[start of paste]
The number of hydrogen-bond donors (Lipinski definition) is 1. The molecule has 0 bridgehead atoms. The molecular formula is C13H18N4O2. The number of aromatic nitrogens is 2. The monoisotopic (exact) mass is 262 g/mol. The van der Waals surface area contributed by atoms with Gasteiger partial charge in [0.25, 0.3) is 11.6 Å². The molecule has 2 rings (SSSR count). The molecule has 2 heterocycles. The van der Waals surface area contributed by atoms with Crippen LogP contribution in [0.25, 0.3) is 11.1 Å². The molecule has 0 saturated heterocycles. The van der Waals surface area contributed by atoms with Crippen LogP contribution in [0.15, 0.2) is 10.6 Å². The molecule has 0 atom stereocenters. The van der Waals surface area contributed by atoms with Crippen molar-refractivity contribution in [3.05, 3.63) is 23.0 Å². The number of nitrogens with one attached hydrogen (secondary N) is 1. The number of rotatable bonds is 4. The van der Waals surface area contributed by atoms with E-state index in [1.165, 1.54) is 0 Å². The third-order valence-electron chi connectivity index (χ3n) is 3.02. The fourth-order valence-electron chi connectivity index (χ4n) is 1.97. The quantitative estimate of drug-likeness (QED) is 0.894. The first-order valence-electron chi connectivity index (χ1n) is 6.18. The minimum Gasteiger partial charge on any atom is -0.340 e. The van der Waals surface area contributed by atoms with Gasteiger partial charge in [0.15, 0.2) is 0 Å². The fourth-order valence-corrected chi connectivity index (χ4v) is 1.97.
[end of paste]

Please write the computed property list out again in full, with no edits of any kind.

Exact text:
The number of hydrogen-bond donors (Lipinski definition) is 1. The molecule has 0 bridgehead atoms. The molecular formula is C13H18N4O2. The number of aromatic nitrogens is 2. The monoisotopic (exact) mass is 262 g/mol. The van der Waals surface area contributed by atoms with Gasteiger partial charge in [0.25, 0.3) is 11.6 Å². The molecule has 2 rings (SSSR count). The molecule has 2 heterocycles. The van der Waals surface area contributed by atoms with Crippen LogP contribution in [0.25, 0.3) is 11.1 Å². The molecule has 0 saturated heterocycles. The van der Waals surface area contributed by atoms with Crippen LogP contribution in [0.15, 0.2) is 10.6 Å². The molecule has 0 atom stereocenters. The van der Waals surface area contributed by atoms with Crippen molar-refractivity contribution in [3.05, 3.63) is 23.0 Å². The number of nitrogens with one attached hydrogen (secondary N) is 1. The number of rotatable bonds is 4. The van der Waals surface area contributed by atoms with E-state index in [1.165, 1.54) is 0 Å². The third-order valence-electron chi connectivity index (χ3n) is 3.02. The fourth-order valence-electron chi connectivity index (χ4n) is 1.97. The quantitative estimate of drug-likeness (QED) is 0.894. The first-order valence-electron chi connectivity index (χ1n) is 6.18. The minimum Gasteiger partial charge on any atom is -0.340 e. The van der Waals surface area contributed by atoms with Gasteiger partial charge in [0.15, 0.2) is 0 Å². The fourth-order valence-corrected chi connectivity index (χ4v) is 1.97.